Yes, the delegates turned down the 24 squad chart (229 to 105) . Cops don’t like change. The old 20 squad chart rotated the third platoon (4×12), second (8×4) and first (12-x8), and had 13-80 hour and 41-56 hour swings. It took some time to negotiate the new contact, but the 20 squad chart went into effect on Staten Island (8/20/72), Manhattan South (8/27/92), Brooklyn (9/10/72) & Manhattan North, Queens & the Bronx (9/18/72).
The cold-blooded murders (1/27/72) of Patrolmen Gregory Foster & Rocco Laurie by four mad-dog killers resulted in payment of $50,000 to their survivors by the federal government. The House Bill was introduced by Rep. Mario Biaggi (Bronx). Remember Lieutenant Biaggi had once been PBA Vice President before being promoted to Sergeant?
PBA President Ed Kiernan held a press conference (1/12/72) calling for the end of illegal summons quotas (goal of 100 summonses per month by men in RMP sectors and 50 summonses for patrolmen assigned to foot patrol) ordered by the Commanding Officer of the 24th Precinct. According to Memo #9, these numbers were assigned by the 5th Division, commanded by Inspector William Bonacum. Commissioner Murphy defended the quota system on the grounds that it meant “increased productivity.”
According to the PBA, Bonacum’s quota meant that 5th Division cops were writing 50,000 summonses a month or 600,000 a year. With an average fine of $15.00 per summons, this meant the city collected $9 million a year. Remember writing a movie violation – court affidavit and the other paper work? Remember the buff tag summonses for alternate side parking and green tag summonses for double parking and fire hydrant violations?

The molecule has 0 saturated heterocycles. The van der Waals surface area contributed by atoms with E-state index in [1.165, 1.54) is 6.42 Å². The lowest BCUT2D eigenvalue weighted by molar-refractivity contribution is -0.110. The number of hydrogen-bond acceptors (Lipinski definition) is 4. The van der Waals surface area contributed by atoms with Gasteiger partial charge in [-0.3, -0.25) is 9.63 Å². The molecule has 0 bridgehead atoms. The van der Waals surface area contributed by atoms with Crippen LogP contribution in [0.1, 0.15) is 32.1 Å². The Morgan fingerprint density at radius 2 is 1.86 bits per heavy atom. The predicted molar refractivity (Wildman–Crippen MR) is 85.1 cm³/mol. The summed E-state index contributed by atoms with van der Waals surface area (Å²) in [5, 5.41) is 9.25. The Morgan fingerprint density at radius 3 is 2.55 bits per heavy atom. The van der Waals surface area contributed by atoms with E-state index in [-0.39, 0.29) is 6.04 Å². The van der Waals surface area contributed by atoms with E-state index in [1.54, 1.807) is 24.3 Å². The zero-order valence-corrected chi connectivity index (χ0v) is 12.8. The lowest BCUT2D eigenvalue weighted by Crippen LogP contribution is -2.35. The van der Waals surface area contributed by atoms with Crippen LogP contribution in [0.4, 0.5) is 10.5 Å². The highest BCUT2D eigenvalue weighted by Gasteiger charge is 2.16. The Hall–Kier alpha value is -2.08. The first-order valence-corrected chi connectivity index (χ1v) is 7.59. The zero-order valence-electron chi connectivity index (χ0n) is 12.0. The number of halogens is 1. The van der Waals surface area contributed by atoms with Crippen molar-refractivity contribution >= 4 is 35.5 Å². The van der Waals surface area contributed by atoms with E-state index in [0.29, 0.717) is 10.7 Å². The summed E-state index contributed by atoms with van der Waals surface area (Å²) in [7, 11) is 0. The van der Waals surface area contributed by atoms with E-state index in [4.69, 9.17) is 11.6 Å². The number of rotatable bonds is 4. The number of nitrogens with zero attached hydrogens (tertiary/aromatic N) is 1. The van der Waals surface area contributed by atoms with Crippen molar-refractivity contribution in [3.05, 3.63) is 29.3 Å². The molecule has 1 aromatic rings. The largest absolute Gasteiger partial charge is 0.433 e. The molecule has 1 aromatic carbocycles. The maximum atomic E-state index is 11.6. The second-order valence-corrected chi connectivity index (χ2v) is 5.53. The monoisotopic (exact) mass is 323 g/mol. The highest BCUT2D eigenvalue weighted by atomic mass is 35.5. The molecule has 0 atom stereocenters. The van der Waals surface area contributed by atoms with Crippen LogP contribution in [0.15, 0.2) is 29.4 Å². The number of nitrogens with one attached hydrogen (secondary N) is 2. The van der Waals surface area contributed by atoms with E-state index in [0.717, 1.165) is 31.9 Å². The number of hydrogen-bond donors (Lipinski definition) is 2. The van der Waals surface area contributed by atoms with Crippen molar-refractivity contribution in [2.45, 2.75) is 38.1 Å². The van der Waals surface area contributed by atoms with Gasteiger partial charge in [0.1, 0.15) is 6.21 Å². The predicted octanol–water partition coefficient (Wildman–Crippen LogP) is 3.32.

Note: I remember that the City was giving the PBA credit for summonses served during the 1976- 77 contract talks, but the figures were nowhere near the figures mentioned above.
Ed Kiernan retired to head the International Conference of Police Associations. He was elected by the delegates to the 155,000 member organization in July 1972. Police organizations across the country were under attack, not only by militants and revolutionaries, but also from their own bosses who sought to break the police organizations. Commissioner Patrick Murphy was the prime example of the die-hard union-buster. One remembers his most famous quote after cops voted to accept the contract, “They settled for half a loaf.”
Bob McKiernan succeeded Kiernan as PBA President. His first act was to call for Mayor Lindsay to fire Commissioner Murphy for smearing every honest cop with one stroke of the brush, just for the sake of gaining personal recognition. He blamed Murphy for the murder of Patrolman Philip Cardillo, 28th Pct at the Harlem Mosque #7, 116th Street & Lenox Avenue, and allowing the killers to go free. Neither Mayor Lindsay nor Murphy attended Phil Cardillo’s funeral.
One must read Circle of Six, by Robert Cea and Randy Jurgensen. This is the true story of New York’s most notorious murder. It was Detective Jurgenses who led the fight for justice. In fact, the police department just named a new police police launch in memory of Patrolman Cardillo. It appears that today’s NYPD men and woman are encountering the same problems we did four decades ago.